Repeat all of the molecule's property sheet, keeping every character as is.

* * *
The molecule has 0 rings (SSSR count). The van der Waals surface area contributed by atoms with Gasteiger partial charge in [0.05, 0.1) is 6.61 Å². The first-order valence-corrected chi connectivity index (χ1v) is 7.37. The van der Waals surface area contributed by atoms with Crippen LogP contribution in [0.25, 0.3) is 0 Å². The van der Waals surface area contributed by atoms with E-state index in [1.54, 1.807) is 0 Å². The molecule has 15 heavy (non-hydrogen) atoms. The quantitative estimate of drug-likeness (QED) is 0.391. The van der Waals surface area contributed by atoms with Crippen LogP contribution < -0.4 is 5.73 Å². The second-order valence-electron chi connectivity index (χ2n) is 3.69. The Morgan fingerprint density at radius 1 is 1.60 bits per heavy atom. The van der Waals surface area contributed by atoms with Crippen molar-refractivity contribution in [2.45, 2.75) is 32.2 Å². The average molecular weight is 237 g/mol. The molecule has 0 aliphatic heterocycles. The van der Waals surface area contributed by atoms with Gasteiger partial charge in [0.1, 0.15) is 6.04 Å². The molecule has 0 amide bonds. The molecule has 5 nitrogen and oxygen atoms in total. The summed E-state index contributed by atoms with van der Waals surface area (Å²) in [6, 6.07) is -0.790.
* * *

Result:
The molecule has 0 rings (SSSR count). The van der Waals surface area contributed by atoms with Gasteiger partial charge in [0.05, 0.1) is 6.61 Å². The first-order valence-corrected chi connectivity index (χ1v) is 7.37. The van der Waals surface area contributed by atoms with Crippen LogP contribution in [0.25, 0.3) is 0 Å². The van der Waals surface area contributed by atoms with E-state index in [1.54, 1.807) is 0 Å². The molecule has 15 heavy (non-hydrogen) atoms. The quantitative estimate of drug-likeness (QED) is 0.391. The van der Waals surface area contributed by atoms with Crippen LogP contribution < -0.4 is 5.73 Å². The second-order valence-electron chi connectivity index (χ2n) is 3.69. The Morgan fingerprint density at radius 1 is 1.60 bits per heavy atom. The van der Waals surface area contributed by atoms with Crippen molar-refractivity contribution in [2.45, 2.75) is 32.2 Å². The average molecular weight is 237 g/mol. The molecule has 0 aliphatic heterocycles. The van der Waals surface area contributed by atoms with Gasteiger partial charge in [0.1, 0.15) is 6.04 Å². The molecule has 0 amide bonds. The molecule has 5 nitrogen and oxygen atoms in total. The summed E-state index contributed by atoms with van der Waals surface area (Å²) in [6, 6.07) is -0.790.